SAN FRANCISCO (CBS SF) — California State Sen. Scott Wiener introduced legislation on Friday that aims to increase affordable housing production throughout the state by easing zoning restrictions.

Under Senate Bill 899, nonprofit hospitals and faith institutions like churches, synagogues and mosques, would be able to build up to 150 affordable housing units on their excess property, regardless if local zoning prohibits that type of housing.

“California desperately needs housing of all kinds, including affordable housing of our low-income residents. Churches and other religious and charitable institutions often have land to spare, and they should be able to use that land to build affordable housing and thus further their mission,” Wiener said in a statement.”

“SB 899 ensures that affordable housing can be built and removes local zoning and approval obstacles in order to do so,” he said.

The legislation mandates that any organization building this type of streamlined affordable housing must maintain the affordability of the homes for a minimum of 55 years for rental properties and 45 years for properties that can be owned.

In addition, density and height restrictions will depend the location of the housing property and its proximity to major thoroughfares and commercial corridors. In low-density residential neighborhoods, affordable housing can be streamlines for projects with up to 40 units and three stories tall, while in mixed-use areas or commercial corridors, affordable housing may be streamlined for projects with up to 150 units and five stories high.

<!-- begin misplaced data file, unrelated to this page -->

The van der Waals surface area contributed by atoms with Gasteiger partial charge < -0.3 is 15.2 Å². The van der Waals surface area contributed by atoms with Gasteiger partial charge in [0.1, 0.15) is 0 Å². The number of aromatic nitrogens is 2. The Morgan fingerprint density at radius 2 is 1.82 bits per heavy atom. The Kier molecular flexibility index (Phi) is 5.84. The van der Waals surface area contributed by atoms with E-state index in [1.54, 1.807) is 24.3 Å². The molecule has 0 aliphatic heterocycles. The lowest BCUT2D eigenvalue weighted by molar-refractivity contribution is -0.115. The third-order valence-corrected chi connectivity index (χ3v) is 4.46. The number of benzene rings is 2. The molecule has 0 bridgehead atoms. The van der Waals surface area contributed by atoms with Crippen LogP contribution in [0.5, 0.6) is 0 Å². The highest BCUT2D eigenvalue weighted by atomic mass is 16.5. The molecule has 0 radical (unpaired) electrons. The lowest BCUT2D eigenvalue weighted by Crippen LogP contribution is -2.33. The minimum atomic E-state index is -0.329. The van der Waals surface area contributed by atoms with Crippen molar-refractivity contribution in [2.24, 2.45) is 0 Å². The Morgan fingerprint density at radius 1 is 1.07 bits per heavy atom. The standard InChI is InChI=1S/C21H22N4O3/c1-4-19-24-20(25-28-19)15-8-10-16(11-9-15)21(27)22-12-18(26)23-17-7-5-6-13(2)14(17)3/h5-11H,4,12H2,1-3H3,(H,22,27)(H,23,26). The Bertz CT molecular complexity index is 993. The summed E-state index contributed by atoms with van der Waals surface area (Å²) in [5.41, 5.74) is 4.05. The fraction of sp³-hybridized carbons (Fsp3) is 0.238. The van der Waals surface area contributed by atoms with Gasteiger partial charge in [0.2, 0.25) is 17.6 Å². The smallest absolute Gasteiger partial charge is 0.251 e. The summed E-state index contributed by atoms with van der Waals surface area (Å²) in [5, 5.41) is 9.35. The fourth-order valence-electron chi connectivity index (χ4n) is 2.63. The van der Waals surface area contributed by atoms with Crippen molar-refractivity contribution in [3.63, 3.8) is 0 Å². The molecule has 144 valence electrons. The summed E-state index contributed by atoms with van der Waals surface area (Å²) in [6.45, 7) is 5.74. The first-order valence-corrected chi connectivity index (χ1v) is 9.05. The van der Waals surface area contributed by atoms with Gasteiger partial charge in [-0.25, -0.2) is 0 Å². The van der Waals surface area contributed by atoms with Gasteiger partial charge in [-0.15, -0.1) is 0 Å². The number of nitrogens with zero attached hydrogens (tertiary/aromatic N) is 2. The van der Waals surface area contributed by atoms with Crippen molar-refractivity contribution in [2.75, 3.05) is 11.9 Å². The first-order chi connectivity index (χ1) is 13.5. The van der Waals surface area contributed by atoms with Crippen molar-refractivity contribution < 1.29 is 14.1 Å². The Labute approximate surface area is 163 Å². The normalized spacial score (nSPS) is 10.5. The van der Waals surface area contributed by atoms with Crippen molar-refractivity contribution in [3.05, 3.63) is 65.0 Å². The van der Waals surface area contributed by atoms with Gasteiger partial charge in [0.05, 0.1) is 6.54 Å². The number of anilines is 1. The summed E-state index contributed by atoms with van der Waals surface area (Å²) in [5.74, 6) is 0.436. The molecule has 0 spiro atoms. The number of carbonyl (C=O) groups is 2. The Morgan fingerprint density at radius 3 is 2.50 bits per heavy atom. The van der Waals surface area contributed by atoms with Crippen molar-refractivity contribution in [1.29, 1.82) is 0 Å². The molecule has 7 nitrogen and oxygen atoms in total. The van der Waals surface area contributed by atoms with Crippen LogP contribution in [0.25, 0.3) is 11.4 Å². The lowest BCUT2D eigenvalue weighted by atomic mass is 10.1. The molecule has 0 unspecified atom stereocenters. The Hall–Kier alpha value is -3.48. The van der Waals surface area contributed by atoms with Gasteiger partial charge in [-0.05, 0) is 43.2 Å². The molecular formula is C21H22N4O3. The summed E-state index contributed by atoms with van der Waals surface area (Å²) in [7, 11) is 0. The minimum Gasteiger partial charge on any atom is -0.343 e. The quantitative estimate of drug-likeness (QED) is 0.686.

San Francisco Mayor London Breed, who has been an advocate for building more affordable housing in the city, said, “Senator’s Wiener’s legislation is a creative approach to addressing the housing shortage in San Francisco and across California. Our housing shortage is the result of decades of underbuilding and restrictive zoning, and as a result, the cost of housing in San Francisco is unaffordable for many of our residents. We need solutions to eliminate the red tape that gets in the way of creating more affordable homes in our city.”

Wiener’s bill will compliment Senate Bill 1851, authored by Assemblywoman Buffy Wicks, D-East Bay, which eliminates residential parking requirements for qualifying housing developments projects on faith-based properties.

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